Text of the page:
Tuesday, 29 January 2019

PART TWENTY-TWO OF COMIC COVERS 'SNAP'! - PINK PANTHER #1 & AMAZING FANTASY #15...


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Just saw the above comic on eBay and had to buy it.  When I was a secondary school kid, one of the repertoire of comics and cartoon characters I drew was the PINK PANTHER, so I've always had a soft spot for him.  (I had the impression that 'he' was actually a 'she' in the animated titles of the first PP movie, starring PETER SELLERS, but having just checked the opening credits, I see it isn't so.  I'll have to watch the end credits to see if that was what gave me the notion.)  Anyway, as you can see, it's an 'homage' to AMAZING FANTASY #15, which contained SPIDER-MAN's first appearance.  Hard to tell them apart, isn't it?  (He said, jokingly.)


8 comments:

top_cat_james said...

Did you know that 'he' was actually a 'she' in the animated titles of the first PP movie...

Huh? How did you come by that notion? Why then does PP pant and whistle over "Claudia Cardinale"? (Besides obvious excellent taste).

Kid said...

Yes, it was a notion. I remember seeing the credits (end ones perhaps) a number of years ago and thinking that the Panther was very feminine in his/her movements and looks. I've just watched the opening credits on YouTube and it's clear he's a guy, but I'll have to try and see the end credits to see precisely what gave me the opposite impression. In the meantime I've updated the post.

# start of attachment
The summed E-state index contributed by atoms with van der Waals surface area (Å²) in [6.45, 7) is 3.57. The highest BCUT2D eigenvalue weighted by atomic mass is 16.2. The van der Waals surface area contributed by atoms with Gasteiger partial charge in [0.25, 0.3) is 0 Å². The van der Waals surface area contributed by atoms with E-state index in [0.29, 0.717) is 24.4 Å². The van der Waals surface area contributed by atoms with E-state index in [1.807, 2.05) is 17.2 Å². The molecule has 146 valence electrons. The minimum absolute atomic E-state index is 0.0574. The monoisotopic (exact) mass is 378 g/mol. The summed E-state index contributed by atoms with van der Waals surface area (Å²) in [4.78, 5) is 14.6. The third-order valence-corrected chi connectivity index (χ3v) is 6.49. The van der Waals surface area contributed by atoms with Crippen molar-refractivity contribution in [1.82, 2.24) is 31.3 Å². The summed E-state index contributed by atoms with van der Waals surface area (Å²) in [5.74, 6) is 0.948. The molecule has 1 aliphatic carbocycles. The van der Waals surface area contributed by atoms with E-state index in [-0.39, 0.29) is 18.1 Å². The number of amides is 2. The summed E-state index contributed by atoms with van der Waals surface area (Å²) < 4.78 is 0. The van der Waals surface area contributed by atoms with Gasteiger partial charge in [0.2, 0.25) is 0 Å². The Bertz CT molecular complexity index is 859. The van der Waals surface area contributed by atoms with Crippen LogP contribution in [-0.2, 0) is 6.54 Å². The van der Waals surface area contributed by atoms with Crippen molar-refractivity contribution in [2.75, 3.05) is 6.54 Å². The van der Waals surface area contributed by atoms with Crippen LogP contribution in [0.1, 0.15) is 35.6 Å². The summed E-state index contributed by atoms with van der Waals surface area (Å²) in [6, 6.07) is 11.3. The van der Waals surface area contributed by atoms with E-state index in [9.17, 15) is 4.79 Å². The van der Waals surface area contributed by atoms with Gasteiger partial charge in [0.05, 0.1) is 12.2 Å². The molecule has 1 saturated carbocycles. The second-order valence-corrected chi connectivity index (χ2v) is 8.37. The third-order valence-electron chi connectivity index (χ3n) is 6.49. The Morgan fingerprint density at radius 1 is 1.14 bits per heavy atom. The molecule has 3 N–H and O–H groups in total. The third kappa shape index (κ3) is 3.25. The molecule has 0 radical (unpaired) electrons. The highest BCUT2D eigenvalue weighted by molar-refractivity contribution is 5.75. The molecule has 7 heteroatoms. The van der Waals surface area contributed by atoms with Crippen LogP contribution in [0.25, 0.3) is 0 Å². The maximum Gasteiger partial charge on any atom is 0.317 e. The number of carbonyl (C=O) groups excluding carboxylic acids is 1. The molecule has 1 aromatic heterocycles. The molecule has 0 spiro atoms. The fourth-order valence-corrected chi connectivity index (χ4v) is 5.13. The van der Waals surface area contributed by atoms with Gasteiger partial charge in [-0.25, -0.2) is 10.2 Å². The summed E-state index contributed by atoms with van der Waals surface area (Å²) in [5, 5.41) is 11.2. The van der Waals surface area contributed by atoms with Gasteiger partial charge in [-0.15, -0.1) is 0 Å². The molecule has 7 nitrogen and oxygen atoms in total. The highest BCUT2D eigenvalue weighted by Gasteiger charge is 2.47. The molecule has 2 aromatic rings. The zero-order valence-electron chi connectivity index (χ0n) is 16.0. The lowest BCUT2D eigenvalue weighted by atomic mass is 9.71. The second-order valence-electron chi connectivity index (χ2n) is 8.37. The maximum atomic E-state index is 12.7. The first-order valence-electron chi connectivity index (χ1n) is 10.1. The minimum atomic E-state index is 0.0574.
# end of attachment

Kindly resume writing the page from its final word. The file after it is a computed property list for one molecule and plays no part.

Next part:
TC said...

I *thought* the Panther panted over Claudia Cardinale and purred over Capucine in the opening credits, but then I wondered if my memory was playing tricks. But I don't think TCJ and I are on the same acid trip.

IIRC, the Panther appears briefly at the end, in a gendarme uniform directing traffic, and then holds a sign saying The End.

Kid said...

At the beginning of the opening credits the Panther does seem very feminine, TC, so I suspect that was my initial impression, and that I had simply forgotten (over the years) that the suggestion of femininity was revealed to be erroneous as the credits progressed. (A bit like remembering the question, but forgetting the answer.)

Lionel Hancock said...

Maybe it was because of the colour of the panther. Back in those days pink was always a girlie colour.

Kid said...

Indeed, that probably had an subconscious influence, LH. However, if you compare the Panther as he first appeared in those credits, the distinct impression is of feline femininity (at least to begin with). He certainly looked less 'girly' in the credits of later movies and his own cartoon show.

Colin Jones said...

Great cover. I love homages and spoofs like that.

Back in the 18th Century blue was the colour associated with girls and pink with boys but somehow they got flipped.

Kid said...

I think I heard that on Antiques Roadshow a couple or so years back, CJ (or somewhere anyway). Who knows, maybe that Pink Panther comic will appear on the show in around 30 years?

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